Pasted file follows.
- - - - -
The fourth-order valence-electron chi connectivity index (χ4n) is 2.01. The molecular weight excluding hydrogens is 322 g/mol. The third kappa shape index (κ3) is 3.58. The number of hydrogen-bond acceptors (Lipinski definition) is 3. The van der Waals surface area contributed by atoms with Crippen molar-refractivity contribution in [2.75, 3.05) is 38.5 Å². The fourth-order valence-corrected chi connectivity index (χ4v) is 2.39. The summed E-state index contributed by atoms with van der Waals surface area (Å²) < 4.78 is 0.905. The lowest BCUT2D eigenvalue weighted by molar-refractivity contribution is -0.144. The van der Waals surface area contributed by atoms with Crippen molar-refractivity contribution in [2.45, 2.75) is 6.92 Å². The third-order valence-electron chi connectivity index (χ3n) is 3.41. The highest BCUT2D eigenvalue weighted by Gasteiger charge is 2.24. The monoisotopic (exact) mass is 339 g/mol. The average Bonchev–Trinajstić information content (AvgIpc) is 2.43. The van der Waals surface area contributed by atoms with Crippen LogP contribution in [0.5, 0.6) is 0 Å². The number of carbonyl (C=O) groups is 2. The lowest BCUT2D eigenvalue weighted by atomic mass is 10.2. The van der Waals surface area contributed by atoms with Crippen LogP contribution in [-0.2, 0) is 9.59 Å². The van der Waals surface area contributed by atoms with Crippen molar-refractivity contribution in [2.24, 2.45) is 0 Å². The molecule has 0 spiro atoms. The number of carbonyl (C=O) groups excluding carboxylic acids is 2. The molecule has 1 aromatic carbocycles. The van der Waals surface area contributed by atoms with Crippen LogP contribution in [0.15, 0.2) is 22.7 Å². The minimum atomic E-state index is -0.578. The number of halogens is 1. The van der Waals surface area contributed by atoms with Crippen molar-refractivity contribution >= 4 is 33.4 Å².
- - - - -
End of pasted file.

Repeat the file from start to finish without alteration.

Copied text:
The fourth-order valence-electron chi connectivity index (χ4n) is 2.01. The molecular weight excluding hydrogens is 322 g/mol. The third kappa shape index (κ3) is 3.58. The number of hydrogen-bond acceptors (Lipinski definition) is 3. The van der Waals surface area contributed by atoms with Crippen molar-refractivity contribution in [2.75, 3.05) is 38.5 Å². The fourth-order valence-corrected chi connectivity index (χ4v) is 2.39. The summed E-state index contributed by atoms with van der Waals surface area (Å²) < 4.78 is 0.905. The lowest BCUT2D eigenvalue weighted by molar-refractivity contribution is -0.144. The van der Waals surface area contributed by atoms with Crippen molar-refractivity contribution in [2.45, 2.75) is 6.92 Å². The third-order valence-electron chi connectivity index (χ3n) is 3.41. The highest BCUT2D eigenvalue weighted by Gasteiger charge is 2.24. The monoisotopic (exact) mass is 339 g/mol. The average Bonchev–Trinajstić information content (AvgIpc) is 2.43. The van der Waals surface area contributed by atoms with Crippen LogP contribution in [0.5, 0.6) is 0 Å². The number of carbonyl (C=O) groups is 2. The lowest BCUT2D eigenvalue weighted by atomic mass is 10.2. The van der Waals surface area contributed by atoms with Crippen LogP contribution in [-0.2, 0) is 9.59 Å². The van der Waals surface area contributed by atoms with Crippen molar-refractivity contribution in [2.24, 2.45) is 0 Å². The molecule has 0 spiro atoms. The number of carbonyl (C=O) groups excluding carboxylic acids is 2. The molecule has 1 aromatic carbocycles. The van der Waals surface area contributed by atoms with Crippen LogP contribution in [0.15, 0.2) is 22.7 Å². The minimum atomic E-state index is -0.578. The number of halogens is 1. The van der Waals surface area contributed by atoms with Crippen molar-refractivity contribution >= 4 is 33.4 Å².